always in search of love and happiness, Mary Jo Walker (McTeer) has the habit of hooking up with less than perfect men and dragging her young daughter (Brown) across country when things go bad. the mother-daughter duo find themselves in San Diego, California and soon Mary Jo is hooking up with a man (O'Connor) she met while on the road. eventually, things start to go south and the always restless Mary Jo tries to once again run. however, when her daughter, Ava, refuses to leave their latest home and the normalcy she has long desired, Mary Jo is forced to face herself and finally realize that she already has all of the happiness and love she needs.
I am a sucker for mother-daughter stories and this one was no different. made me laugh. made me cry. I loved it.
well written tale of finding yourself and being happy in the life you have. good stuff.
Upon watching this movie, almost reminded me of another movie called "Alice Doesn't Live Here Anymore" from 1974 directed by Martin Scorsese, since the situations are somewhat similar. It deals with single mother, Mary Jo Walker(Janet McTeer) constant arguing with a drinking boyfriend, with 12 year old daughter, Ava who's already packing up her things in her room. The mother then comes into the daughter's room, and then says 'pack up your things, we're leavin'. And without any talking back, Ava listens, both of them driving away. This whole scenario is key because, viewers are going to know little more about Mary Jo and Ava, besides being mother and daughter. I, on the other hand was always kind of wondering what role, her daughter, Ava has in contributing to Mary Jo's breaking off of many relationships, for the movie never did show that until much later, and that it didn't show anything during the current one. This whole first half starts out as a 'road trip' movie, and Ava basically complains to her mother that theirs a consistent trend that seems to be happening, where her mother always goes with the "wrong" men all the time, resulting to them always having to move from town to town. Right there, is a full blown description which the average 'redneck' woman who lives in the south should be able to relate to, which is the amount of marriages and relationships one unreligious woman can have throughout her lifetime. While driving along the highway, Mary Jo is asking her daughter what city she'd want to live in, and she says California, because of the beaches. We, the viewers are always wondering, how she's going to deal with the 'stuck in the middle of the highway' thing and of course, it eventually does happen. It is there, she meets, truck driver, Jack, played by Gavin O'Connor who also happens to be the director and co-writer of the screenplay, adapted from the story by Angela Shelton. Are Jack and Mary Jo are going meet again, of course they're.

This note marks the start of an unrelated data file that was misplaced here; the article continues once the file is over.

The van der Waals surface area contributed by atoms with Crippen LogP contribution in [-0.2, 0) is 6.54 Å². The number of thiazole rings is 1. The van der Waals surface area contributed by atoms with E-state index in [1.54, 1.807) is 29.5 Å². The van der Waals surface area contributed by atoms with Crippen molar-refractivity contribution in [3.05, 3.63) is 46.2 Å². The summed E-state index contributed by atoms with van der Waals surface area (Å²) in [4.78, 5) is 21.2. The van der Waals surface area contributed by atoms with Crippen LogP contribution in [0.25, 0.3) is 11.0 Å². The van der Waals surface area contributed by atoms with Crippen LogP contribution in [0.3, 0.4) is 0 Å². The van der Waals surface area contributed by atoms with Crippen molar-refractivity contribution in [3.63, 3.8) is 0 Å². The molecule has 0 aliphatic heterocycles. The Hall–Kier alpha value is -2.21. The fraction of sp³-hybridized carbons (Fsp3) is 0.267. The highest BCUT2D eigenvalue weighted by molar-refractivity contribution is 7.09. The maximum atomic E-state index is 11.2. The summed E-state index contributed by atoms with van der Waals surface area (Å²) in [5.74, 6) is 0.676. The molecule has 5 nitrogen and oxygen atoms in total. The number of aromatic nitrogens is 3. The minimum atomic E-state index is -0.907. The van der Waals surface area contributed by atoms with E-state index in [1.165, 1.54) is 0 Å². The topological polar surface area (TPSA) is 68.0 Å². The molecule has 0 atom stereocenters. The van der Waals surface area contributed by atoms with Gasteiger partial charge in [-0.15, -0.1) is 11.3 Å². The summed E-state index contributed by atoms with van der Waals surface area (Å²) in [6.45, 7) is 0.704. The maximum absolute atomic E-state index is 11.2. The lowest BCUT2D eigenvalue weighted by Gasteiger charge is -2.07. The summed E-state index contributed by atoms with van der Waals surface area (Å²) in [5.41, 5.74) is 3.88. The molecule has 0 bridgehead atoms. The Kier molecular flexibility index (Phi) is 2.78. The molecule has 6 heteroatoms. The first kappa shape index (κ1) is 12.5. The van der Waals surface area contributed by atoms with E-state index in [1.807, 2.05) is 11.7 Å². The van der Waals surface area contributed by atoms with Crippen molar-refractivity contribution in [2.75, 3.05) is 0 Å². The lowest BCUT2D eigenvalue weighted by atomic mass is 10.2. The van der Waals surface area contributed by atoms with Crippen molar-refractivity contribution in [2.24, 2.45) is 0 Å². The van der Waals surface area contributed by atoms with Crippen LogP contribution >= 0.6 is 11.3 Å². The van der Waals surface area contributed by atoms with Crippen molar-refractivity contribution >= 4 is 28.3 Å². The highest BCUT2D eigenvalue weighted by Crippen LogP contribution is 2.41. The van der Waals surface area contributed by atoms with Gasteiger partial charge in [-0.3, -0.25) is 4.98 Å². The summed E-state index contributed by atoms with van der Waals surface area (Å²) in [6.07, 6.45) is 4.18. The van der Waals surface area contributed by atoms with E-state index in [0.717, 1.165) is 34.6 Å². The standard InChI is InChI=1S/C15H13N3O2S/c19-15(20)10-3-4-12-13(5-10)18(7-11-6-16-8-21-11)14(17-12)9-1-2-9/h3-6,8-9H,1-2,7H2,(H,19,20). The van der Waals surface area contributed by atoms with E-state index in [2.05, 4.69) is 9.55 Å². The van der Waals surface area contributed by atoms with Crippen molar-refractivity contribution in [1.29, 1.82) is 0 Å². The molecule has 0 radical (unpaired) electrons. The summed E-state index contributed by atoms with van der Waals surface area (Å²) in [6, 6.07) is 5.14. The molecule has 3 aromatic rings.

By the time they get to their destination, and start to settle down where beaches are somewhere along the area, Mary Jo decides to get a job. Now, at this point I want to remind viewers, that this entire set up was during the time when jobs were flourishing in the States. Considering the fact that this story was before the market had crashed, and before 9/11, making the point that jobs used to be frequent and much easier to get. And, it is during at this time, when Mary Jo hooks up with Jack, that Ava becomes the inconsiderate brat that she really is, and can also contribute to the breaking of some of her mother's relationships, which has a lot to do with who gets more attention, because I as a viewer didn't think Jack was such a bad kind of guy. Does the mom ever talk with the daughter about the amount of attention she is showing toward Ava, as opposed to Jack? And the answer is, no it doesn't. And how does the daughter become such a snob at an expensive restaurant, all of a sudden? The movie never addresses this either. For the movie tends to lose focus on it's main objectives, and rather shifts much more attention to the daughter fully instead, which seems that all the times with Jack, are very blatant if you ask me, and it can be the result of the amount of running time the movie is supposed to have. And I totally hate movies, when it's the 12 year old child that gives good advice to the adult, rather than the other way around. I'm not talking about the scene where, Ava wanted to settle on the town she's in, I'm talking about the scene when Ava ran away from the mother and then converses with Mary Jo's male and single co-worker about using the RV again. This movie is like one notch over from being a negative, since it starts out great, turning the film around to say that men in general are no good anyway, since 12 year old brats demand much more attention than their spouses do, and that theirs no compromise about it either.
2.5 out of 4